Home > Shadowed Steel (Heirs of Chicagoland #3)(5)

Shadowed Steel (Heirs of Chicagoland #3)(5)
Author: Chloe Neill

That was the other reason I kept the monster hidden. Because it wouldn’t be a nightmare just for my mother, but for everyone else, as well. A demon’s red eyes. A leviathan’s power.

I defied explanation. I was other.

“All right,” I said quietly, closing my eyes as I settled on the mat. “Your turn.”

It shifted within me, the movement still vaguely unsettling. It didn’t care as much for yoga as I did, but viewed it, I think, the way I viewed sword training—as a necessity for our survival. In the quiet of dusk, we worked through a dozen poses, each more challenging than the last. And with each movement, each stretch, each slow and steady and deep breath, I could feel its tension ease, like tight restraints loosened.

With each stretch, I became more aware of its consciousness. And because of that, a little less aware of my own, as if its thoughts replaced mine. This was tricky territory, as I had no idea if I might accidentally let it go too far and permanently give up control. I didn’t want that. This was still my body; I’d been here first. But I was getting to know it as a creature with its own awareness and emotions. Which felt very strange to say, and even stranger to feel. And it was a creature of power. Of strength and speed that would hurt or help me, depending on its mood.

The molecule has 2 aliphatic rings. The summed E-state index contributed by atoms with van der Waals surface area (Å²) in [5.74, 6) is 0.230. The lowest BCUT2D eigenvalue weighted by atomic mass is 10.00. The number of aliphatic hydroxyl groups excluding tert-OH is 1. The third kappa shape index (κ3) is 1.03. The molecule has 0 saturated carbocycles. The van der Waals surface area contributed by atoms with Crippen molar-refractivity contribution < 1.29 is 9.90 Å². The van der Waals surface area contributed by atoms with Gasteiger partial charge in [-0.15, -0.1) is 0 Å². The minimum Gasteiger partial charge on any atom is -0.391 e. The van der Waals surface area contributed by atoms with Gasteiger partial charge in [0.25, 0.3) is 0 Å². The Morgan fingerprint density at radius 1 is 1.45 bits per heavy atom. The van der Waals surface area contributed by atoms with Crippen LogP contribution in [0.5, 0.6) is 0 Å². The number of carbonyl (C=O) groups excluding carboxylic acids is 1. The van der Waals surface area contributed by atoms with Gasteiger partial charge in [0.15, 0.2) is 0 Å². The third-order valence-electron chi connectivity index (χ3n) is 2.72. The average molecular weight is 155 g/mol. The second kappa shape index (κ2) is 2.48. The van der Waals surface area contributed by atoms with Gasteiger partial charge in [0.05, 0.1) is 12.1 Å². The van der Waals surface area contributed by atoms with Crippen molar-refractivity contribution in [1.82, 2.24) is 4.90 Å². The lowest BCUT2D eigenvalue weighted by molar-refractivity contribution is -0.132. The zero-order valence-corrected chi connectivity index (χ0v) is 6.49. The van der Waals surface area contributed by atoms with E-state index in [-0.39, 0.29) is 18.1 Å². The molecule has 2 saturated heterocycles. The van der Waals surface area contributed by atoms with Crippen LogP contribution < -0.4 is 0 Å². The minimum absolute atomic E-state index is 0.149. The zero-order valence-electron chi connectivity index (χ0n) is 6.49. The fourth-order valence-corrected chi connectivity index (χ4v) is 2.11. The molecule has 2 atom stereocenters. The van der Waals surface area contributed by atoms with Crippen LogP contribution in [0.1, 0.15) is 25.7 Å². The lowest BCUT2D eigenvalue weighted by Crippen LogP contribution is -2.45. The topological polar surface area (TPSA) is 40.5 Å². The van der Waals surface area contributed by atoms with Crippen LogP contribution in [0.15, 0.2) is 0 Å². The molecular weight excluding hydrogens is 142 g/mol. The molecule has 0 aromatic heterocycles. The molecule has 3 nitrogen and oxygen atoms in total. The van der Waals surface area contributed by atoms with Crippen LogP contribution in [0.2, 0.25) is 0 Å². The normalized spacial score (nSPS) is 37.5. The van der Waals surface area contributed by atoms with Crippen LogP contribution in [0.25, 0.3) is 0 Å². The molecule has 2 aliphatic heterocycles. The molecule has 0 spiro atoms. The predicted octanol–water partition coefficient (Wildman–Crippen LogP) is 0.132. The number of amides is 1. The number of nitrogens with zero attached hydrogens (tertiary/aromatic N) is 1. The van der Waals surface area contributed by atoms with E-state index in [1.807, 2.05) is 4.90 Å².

And right now, its mood was feisty.

Yoga had apparently not been enough, probably because my own adrenaline was up in anticipation of our midnight rendezvous. It wanted more action. But this wasn’t the time or place to show the AAM how unusual we were, how I carried some sort of second spirit along with my own. Whatever punishment they’d designed for my “crimes” would pale next to those sanctions. Letting it loose in front of the AAM could get both of us killed.

It may have agreed, but that didn’t ease its gnawing hunger. Not for food, but for fight.